The Judge is an actor’s showcase that gets lost in the weeds of tired family dynamics and clunky subplots. There are moments when Robert Downey Jr. and Robert Duvall are allowed to take their characters into more dangerous places, but mostly they’re just constrained by an uninteresting story. The result is a film that packs no emotional wallop and builds to a conclusion that is neither surprising nor satisfying.
A door slowly creaks open, nudged from its closed position by a slight gust of wind. The wooden structure of an old farmhouse settles at inopportune moments, expanding and retracting minutely with unexpected knocks echoing through its halls. A shadow crosses through the moonlight that shines onto a bedroom floor, nestling itself just underneath the mattress, waiting to leap out and terrorize the bed’s resident, a helpless child.
“Underwater,” the penultimate episode in Bates Motel’s first season, may well be the most entertaining episode yet, by introducing some much needed dark humour to the series. Between Norma and Dylan’s reactions to Norman’s new pet Juno and Emma getting high; “Underwater” is terrifically funny in and throughout. Unlike last weeks episode, the wacky comic relief here is purely intentional.
How about we start with the stray dog. Lately, we’ve been getting more glimpses of Norman’s darker side and while watching Norman crouched down, hammer-in-hand and calling for the pup, I’m pretty sure most viewers were fearing for the dog’s life. It isn’t a big secret that the victims of serial killers are usually animals at first, but would the show be pushing Norman on the “textbook” serial killer course so early on? Story lines seem so quickly resolved in Bates Motel, and in what is already a short season, that possibility was left open.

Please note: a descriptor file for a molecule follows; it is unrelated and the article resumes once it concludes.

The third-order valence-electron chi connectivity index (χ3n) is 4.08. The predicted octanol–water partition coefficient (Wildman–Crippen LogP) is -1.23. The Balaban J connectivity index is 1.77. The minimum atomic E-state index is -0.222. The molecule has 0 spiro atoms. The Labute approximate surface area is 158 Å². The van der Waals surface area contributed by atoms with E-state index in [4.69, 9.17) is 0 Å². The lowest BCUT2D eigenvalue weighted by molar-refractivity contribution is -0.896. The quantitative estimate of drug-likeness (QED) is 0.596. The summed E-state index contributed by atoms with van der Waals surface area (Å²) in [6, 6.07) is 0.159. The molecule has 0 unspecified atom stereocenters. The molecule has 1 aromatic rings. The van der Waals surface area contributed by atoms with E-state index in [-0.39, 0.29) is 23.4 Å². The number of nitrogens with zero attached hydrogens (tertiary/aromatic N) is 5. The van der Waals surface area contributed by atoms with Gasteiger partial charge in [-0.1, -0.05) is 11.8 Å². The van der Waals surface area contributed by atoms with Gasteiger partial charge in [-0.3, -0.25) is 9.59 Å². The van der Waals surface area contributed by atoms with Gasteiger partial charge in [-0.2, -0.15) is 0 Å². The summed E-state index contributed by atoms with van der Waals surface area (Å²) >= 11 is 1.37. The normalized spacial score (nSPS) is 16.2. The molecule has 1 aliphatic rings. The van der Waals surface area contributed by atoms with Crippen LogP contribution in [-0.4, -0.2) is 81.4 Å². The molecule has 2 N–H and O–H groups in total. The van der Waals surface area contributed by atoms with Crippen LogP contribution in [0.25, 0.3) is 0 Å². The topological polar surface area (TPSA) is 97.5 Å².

In Bates Motel, the audience is led on a journey into the psychological abyss. Littered with Freudian symbolism, the series is both suffocating and schizophrenic – and it’s central character is tragically imprisoned by both his past and his mind. Bates Motel is a prolonged intrusion on the personal space of the Norman and the viewer.
On this week’s episode of the Bates Motel Podcast, Editor in Chief Ricky D and Staff Editor Deepayan sit down with fellow SOS contributor Randy of Processed Media to discuss the second episode of the A&E show Bates Motel, titled “Nice Town You Picked, Norma…“. Among the topics discussed are the individual performances of Vera Farmiga and Freddie Highmore, the similarities between Bates Motel and the now-cancelled Twin Peaks, and the trepidation over the writers cramming in too many storylines in a limited number of episodes.